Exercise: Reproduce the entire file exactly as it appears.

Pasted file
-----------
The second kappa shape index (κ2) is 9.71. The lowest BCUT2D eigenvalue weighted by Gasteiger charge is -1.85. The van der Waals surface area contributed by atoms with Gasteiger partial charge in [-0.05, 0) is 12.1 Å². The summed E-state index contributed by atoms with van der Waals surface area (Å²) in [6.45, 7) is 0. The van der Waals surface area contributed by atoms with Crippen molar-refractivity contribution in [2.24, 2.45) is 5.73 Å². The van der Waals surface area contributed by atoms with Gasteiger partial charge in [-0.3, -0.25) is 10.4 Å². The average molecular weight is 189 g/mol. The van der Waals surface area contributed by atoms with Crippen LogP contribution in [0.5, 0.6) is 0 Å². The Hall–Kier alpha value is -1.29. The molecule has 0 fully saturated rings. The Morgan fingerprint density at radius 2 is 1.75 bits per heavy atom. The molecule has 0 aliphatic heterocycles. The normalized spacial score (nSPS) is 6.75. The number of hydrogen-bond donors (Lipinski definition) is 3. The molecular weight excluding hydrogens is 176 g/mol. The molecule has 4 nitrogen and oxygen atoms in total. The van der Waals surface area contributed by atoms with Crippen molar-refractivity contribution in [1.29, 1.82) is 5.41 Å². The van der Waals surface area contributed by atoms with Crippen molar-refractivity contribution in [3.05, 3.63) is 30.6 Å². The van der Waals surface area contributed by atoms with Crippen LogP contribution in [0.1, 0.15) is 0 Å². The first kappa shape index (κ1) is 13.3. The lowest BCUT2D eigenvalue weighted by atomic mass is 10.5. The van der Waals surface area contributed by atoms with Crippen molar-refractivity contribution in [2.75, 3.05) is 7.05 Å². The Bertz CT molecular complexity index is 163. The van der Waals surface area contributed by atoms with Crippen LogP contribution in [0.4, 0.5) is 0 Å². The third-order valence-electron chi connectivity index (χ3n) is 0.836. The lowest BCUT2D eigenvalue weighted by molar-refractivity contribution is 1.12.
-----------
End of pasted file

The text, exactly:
The second kappa shape index (κ2) is 9.71. The lowest BCUT2D eigenvalue weighted by Gasteiger charge is -1.85. The van der Waals surface area contributed by atoms with Gasteiger partial charge in [-0.05, 0) is 12.1 Å². The summed E-state index contributed by atoms with van der Waals surface area (Å²) in [6.45, 7) is 0. The van der Waals surface area contributed by atoms with Crippen molar-refractivity contribution in [2.24, 2.45) is 5.73 Å². The van der Waals surface area contributed by atoms with Gasteiger partial charge in [-0.3, -0.25) is 10.4 Å². The average molecular weight is 189 g/mol. The van der Waals surface area contributed by atoms with Crippen LogP contribution in [0.5, 0.6) is 0 Å². The Hall–Kier alpha value is -1.29. The molecule has 0 fully saturated rings. The Morgan fingerprint density at radius 2 is 1.75 bits per heavy atom. The molecule has 0 aliphatic heterocycles. The normalized spacial score (nSPS) is 6.75. The number of hydrogen-bond donors (Lipinski definition) is 3. The molecular weight excluding hydrogens is 176 g/mol. The molecule has 4 nitrogen and oxygen atoms in total. The van der Waals surface area contributed by atoms with Crippen molar-refractivity contribution in [1.29, 1.82) is 5.41 Å². The van der Waals surface area contributed by atoms with Crippen molar-refractivity contribution in [3.05, 3.63) is 30.6 Å². The van der Waals surface area contributed by atoms with Crippen LogP contribution in [0.1, 0.15) is 0 Å². The first kappa shape index (κ1) is 13.3. The lowest BCUT2D eigenvalue weighted by atomic mass is 10.5. The van der Waals surface area contributed by atoms with Crippen molar-refractivity contribution in [2.75, 3.05) is 7.05 Å². The Bertz CT molecular complexity index is 163. The van der Waals surface area contributed by atoms with Crippen LogP contribution in [0.4, 0.5) is 0 Å². The third-order valence-electron chi connectivity index (χ3n) is 0.836. The lowest BCUT2D eigenvalue weighted by molar-refractivity contribution is 1.12.